After being stationed in Germany, Powell came back to the U.S. briefly before his deployment to South Korea in 2019. This fall, Powell will be back in Texas, pursuing a dual master’s degree in business and healthcare administration at Baylor University.

In his current position as a company commander, Powell is responsible for doctors, nurses, and soldiers. He utilizes what he learned in the College of Liberal Arts to be a more compassionate leader.

“As an Army officer, I sometimes have to think outside the box and be a bit more flexible in my approach when it comes to solving problems,” Powell shared. “It’s the same thing with the College of Liberal Arts, where you are encouraged to be creative with how you approach problems, since there’s rarely a straightforward process to handling every situation. Sometimes, you have to leverage your faculties to be able to get to the problem and most importantly, take care of the soldier.”

Powell only needed five years of military service to meet his Army ROTC scholarship requirements, but so far he’s served in the military for more than seven years with no intention of leaving anytime soon.

“I’ve truly enjoyed serving. It is not only fulfilling both personally and professionally, but it allows me to do right by my family, my community, and my country,” Powell explained. “By seeing the effects of selfless service in my childhood and in my time at Texas A&M, I understand that what I’m doing is simply my civic duty.” 

Chris Powell holds up a Gig 'em in his Ross Volunteers uniform as he poses for a photo with Clarence E. Sasser '73, who served as an Army medic in Vietnam and became the eighth Aggie to be awarded the Medal of Honor.

Clarence E. Sasser ’73, photographed here with Powell at the MSC, served as an Army medic in Vietnam and was the eighth Aggie to be awarded the Medal of Honor.

A Lasting Impression
Powell gives back to the community daily through his military service. He credits his experiences and education at Texas A&M with making him a better leader. He also said he is thankful for the scholarships he received during his time in Aggieland.

“My mom and dad worked multiple jobs while putting themselves through college and had to balance multiple jobs on top of their scholastic requirements. I know that without my scholarships, I could have been in a very tight financial situation,” Powell said. “My scholarships were definitely a blessing. They made my college life easier. Some people aren’t as fortunate, so I don’t take it for granted.”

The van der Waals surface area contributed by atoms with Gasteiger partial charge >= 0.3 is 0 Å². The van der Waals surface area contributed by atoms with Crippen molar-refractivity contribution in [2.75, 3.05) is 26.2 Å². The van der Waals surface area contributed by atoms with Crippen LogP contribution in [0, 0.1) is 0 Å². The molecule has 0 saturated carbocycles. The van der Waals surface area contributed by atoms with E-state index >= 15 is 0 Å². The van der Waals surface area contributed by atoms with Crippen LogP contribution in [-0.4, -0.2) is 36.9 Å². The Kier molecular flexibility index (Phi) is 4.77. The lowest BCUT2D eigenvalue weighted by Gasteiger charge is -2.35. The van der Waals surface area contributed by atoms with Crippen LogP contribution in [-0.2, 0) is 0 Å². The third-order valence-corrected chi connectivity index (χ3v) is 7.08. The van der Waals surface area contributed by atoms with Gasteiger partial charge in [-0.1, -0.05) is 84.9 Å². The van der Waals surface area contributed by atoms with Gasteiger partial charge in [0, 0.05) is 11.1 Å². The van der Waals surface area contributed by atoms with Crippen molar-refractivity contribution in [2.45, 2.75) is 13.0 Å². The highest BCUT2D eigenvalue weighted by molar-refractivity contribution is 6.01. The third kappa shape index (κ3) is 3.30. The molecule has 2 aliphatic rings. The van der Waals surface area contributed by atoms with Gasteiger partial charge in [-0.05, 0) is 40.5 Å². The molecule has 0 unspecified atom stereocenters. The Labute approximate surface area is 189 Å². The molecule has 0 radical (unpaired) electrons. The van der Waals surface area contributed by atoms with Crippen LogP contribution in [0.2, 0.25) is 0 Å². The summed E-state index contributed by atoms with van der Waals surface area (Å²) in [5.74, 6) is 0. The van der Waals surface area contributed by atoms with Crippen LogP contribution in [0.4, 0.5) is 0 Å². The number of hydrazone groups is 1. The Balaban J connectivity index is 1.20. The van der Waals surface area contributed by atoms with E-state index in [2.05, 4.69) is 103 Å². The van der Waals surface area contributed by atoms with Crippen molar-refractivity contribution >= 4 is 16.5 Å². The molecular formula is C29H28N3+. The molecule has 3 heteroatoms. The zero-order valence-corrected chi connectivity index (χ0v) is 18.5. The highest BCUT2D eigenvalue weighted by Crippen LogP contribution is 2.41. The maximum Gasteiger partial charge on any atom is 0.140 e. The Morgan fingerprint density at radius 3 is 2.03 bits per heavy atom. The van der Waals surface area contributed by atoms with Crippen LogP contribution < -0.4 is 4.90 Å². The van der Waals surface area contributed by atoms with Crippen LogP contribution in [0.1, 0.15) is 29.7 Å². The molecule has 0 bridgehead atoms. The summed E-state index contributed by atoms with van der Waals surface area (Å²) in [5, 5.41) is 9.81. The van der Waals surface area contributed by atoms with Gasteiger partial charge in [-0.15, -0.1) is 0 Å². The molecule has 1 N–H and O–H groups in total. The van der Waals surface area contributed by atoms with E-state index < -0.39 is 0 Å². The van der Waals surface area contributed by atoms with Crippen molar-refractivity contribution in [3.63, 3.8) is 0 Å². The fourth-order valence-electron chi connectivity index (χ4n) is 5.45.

In addition to the four-year Army ROTC scholarship, Powell was awarded the Sul Ross Scholarship, which provided $2,000 a year for room and board. These scholarships helped fuel Powell’s Aggie adventures and ongoing selfless service.

“My experience at Texas A&M led to me adopting and applying the Aggie core values to my own life,” Powell explained. “Thanks to the university, and the College of Liberal Arts, I’ve become a catalyst for selfless service towards everyone I meet. I want to be able to look back one day and see that what I did was for the betterment of my family and my community.”

Answer Powell’s Five Questions to Assess Your Own Selfless Service

We can all learn from Powell’s example by applying the value of selfless service to our own efforts. Supporting the College of Liberal Arts is a good place to start serving our fellow Aggies, because the college offers more undergraduate core curriculum hours than any other college. A gift to the College of Liberal Arts is really a gift to every undergraduate who takes a required English, history, communication, ethics, economics, psychology, philosophy, sociology, or other liberal arts course.

Powell’s story is an inspiration, but it wouldn’t have been possible without a little help from others. As a result, Powell challenges others to follow in his service-oriented footsteps. Answer Powell’s five questions about selfless service below to assess your own dedication to this Aggie core value. 

One: Who are you serving and where are you serving them, whether it’s in your city, community, or nation?
Throughout his life, Powell searched for opportunities to serve, both on campus and in the military. Now, thousands of miles away from Aggieland, Powell continues to give back to his community through his work in the Army. His example proves that you don’t have to be right next to someone to make a difference in their life.

Two: What do you want to leave as a legacy or a lasting impact?
As a yell leader, Powell worked constantly to make every Aggie feel connected to something bigger than themselves. Now, as a company commander, Powell works to ensure the safety and well-being of everyone he works with, which empowers them to excel in their own selfless service. By serving the College of Liberal Arts, you enable more Aggies to selflessly serve, too!

Three: What do you want to leave as a legacy or a lasting impact?
Powell’s work on campus in his college career helped to preserve and uphold the traditions Texas A&M holds dear. Now, he works to keep our country safe for future generations as he serves others in the U.S. military. Like Powell, you can leave a legacy or create a lasting impact through an endowment level donation.

Four: Who are your service role models? Are you following their example?
Powell has been blessed with role models of selfless service and giving. He simply looks to his family and other Aggies for service inspiration. Follow Powell’s example, and be a positive change in another Aggie’s life.

Five: What are you waiting for?
Powell uses his leadership abilities to create a better world for everyone. Contact Andrew Millar, senior director of development for the College of Liberal Arts, at to discuss opportunities to help shape and mold more selfless Aggie leaders like Powell.